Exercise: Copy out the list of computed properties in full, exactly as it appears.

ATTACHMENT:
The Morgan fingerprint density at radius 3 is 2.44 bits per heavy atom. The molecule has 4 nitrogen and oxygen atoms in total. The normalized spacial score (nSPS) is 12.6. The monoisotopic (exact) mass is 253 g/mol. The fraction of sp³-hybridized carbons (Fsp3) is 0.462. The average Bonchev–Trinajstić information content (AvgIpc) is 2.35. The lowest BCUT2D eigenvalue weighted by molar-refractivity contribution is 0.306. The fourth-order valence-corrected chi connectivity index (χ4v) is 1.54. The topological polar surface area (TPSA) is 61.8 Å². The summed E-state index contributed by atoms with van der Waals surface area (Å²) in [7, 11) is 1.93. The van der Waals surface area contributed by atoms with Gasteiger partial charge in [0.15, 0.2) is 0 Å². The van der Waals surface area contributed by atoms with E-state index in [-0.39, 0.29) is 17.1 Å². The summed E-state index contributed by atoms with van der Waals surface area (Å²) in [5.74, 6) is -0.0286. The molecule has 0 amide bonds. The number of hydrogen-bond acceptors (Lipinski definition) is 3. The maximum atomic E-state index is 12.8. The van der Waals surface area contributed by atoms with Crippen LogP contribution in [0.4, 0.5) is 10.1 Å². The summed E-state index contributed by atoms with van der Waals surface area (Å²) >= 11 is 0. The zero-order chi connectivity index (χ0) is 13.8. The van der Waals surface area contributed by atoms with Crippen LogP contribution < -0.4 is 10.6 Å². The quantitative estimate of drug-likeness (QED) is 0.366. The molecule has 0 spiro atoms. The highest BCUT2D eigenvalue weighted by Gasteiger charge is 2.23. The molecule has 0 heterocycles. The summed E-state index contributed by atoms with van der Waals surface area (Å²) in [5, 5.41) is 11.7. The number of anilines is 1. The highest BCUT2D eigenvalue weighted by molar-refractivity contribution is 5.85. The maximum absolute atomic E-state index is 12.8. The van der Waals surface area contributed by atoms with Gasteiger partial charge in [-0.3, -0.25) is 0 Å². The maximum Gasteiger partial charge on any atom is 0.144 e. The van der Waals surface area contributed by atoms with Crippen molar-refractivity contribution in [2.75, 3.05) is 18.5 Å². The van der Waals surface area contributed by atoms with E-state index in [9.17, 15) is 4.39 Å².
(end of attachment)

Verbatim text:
The Morgan fingerprint density at radius 3 is 2.44 bits per heavy atom. The molecule has 4 nitrogen and oxygen atoms in total. The normalized spacial score (nSPS) is 12.6. The monoisotopic (exact) mass is 253 g/mol. The fraction of sp³-hybridized carbons (Fsp3) is 0.462. The average Bonchev–Trinajstić information content (AvgIpc) is 2.35. The lowest BCUT2D eigenvalue weighted by molar-refractivity contribution is 0.306. The fourth-order valence-corrected chi connectivity index (χ4v) is 1.54. The topological polar surface area (TPSA) is 61.8 Å². The summed E-state index contributed by atoms with van der Waals surface area (Å²) in [7, 11) is 1.93. The van der Waals surface area contributed by atoms with Gasteiger partial charge in [0.15, 0.2) is 0 Å². The van der Waals surface area contributed by atoms with E-state index in [-0.39, 0.29) is 17.1 Å². The summed E-state index contributed by atoms with van der Waals surface area (Å²) in [5.74, 6) is -0.0286. The molecule has 0 amide bonds. The number of hydrogen-bond acceptors (Lipinski definition) is 3. The maximum atomic E-state index is 12.8. The van der Waals surface area contributed by atoms with Crippen LogP contribution in [0.4, 0.5) is 10.1 Å². The summed E-state index contributed by atoms with van der Waals surface area (Å²) >= 11 is 0. The zero-order chi connectivity index (χ0) is 13.8. The van der Waals surface area contributed by atoms with Crippen LogP contribution < -0.4 is 10.6 Å². The quantitative estimate of drug-likeness (QED) is 0.366. The molecule has 0 spiro atoms. The highest BCUT2D eigenvalue weighted by Gasteiger charge is 2.23. The molecule has 0 heterocycles. The summed E-state index contributed by atoms with van der Waals surface area (Å²) in [5, 5.41) is 11.7. The number of anilines is 1. The highest BCUT2D eigenvalue weighted by molar-refractivity contribution is 5.85. The maximum absolute atomic E-state index is 12.8. The van der Waals surface area contributed by atoms with Gasteiger partial charge in [-0.3, -0.25) is 0 Å². The maximum Gasteiger partial charge on any atom is 0.144 e. The van der Waals surface area contributed by atoms with Crippen molar-refractivity contribution in [2.75, 3.05) is 18.5 Å². The van der Waals surface area contributed by atoms with E-state index in [9.17, 15) is 4.39 Å².